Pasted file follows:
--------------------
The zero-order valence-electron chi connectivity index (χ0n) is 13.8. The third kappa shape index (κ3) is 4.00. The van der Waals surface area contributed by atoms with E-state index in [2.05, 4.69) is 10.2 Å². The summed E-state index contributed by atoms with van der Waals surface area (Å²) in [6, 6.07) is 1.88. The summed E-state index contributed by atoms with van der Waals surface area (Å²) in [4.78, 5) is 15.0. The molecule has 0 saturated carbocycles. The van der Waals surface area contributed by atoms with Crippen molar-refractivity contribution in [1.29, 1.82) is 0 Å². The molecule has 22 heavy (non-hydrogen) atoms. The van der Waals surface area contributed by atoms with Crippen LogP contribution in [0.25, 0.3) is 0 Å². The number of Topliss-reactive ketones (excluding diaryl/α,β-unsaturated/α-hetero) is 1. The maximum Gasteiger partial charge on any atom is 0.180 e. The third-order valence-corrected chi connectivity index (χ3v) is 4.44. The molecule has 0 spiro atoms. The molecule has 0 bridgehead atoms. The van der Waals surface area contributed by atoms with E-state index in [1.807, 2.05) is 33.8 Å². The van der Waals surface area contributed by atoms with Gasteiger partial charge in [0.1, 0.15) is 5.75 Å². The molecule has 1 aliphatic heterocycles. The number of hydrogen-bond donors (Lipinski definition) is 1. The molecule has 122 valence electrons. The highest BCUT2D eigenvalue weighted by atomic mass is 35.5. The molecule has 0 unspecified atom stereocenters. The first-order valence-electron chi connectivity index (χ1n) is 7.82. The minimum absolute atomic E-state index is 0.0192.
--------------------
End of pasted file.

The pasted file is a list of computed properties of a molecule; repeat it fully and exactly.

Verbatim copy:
The zero-order valence-electron chi connectivity index (χ0n) is 13.8. The third kappa shape index (κ3) is 4.00. The van der Waals surface area contributed by atoms with E-state index in [2.05, 4.69) is 10.2 Å². The summed E-state index contributed by atoms with van der Waals surface area (Å²) in [6, 6.07) is 1.88. The summed E-state index contributed by atoms with van der Waals surface area (Å²) in [4.78, 5) is 15.0. The molecule has 0 saturated carbocycles. The van der Waals surface area contributed by atoms with Crippen molar-refractivity contribution in [1.29, 1.82) is 0 Å². The molecule has 22 heavy (non-hydrogen) atoms. The van der Waals surface area contributed by atoms with Crippen LogP contribution in [0.25, 0.3) is 0 Å². The number of Topliss-reactive ketones (excluding diaryl/α,β-unsaturated/α-hetero) is 1. The maximum Gasteiger partial charge on any atom is 0.180 e. The third-order valence-corrected chi connectivity index (χ3v) is 4.44. The molecule has 0 spiro atoms. The molecule has 0 bridgehead atoms. The van der Waals surface area contributed by atoms with E-state index in [1.807, 2.05) is 33.8 Å². The van der Waals surface area contributed by atoms with Gasteiger partial charge in [0.1, 0.15) is 5.75 Å². The molecule has 1 aliphatic heterocycles. The number of hydrogen-bond donors (Lipinski definition) is 1. The molecule has 122 valence electrons. The highest BCUT2D eigenvalue weighted by atomic mass is 35.5. The molecule has 0 unspecified atom stereocenters. The first-order valence-electron chi connectivity index (χ1n) is 7.82. The minimum absolute atomic E-state index is 0.0192.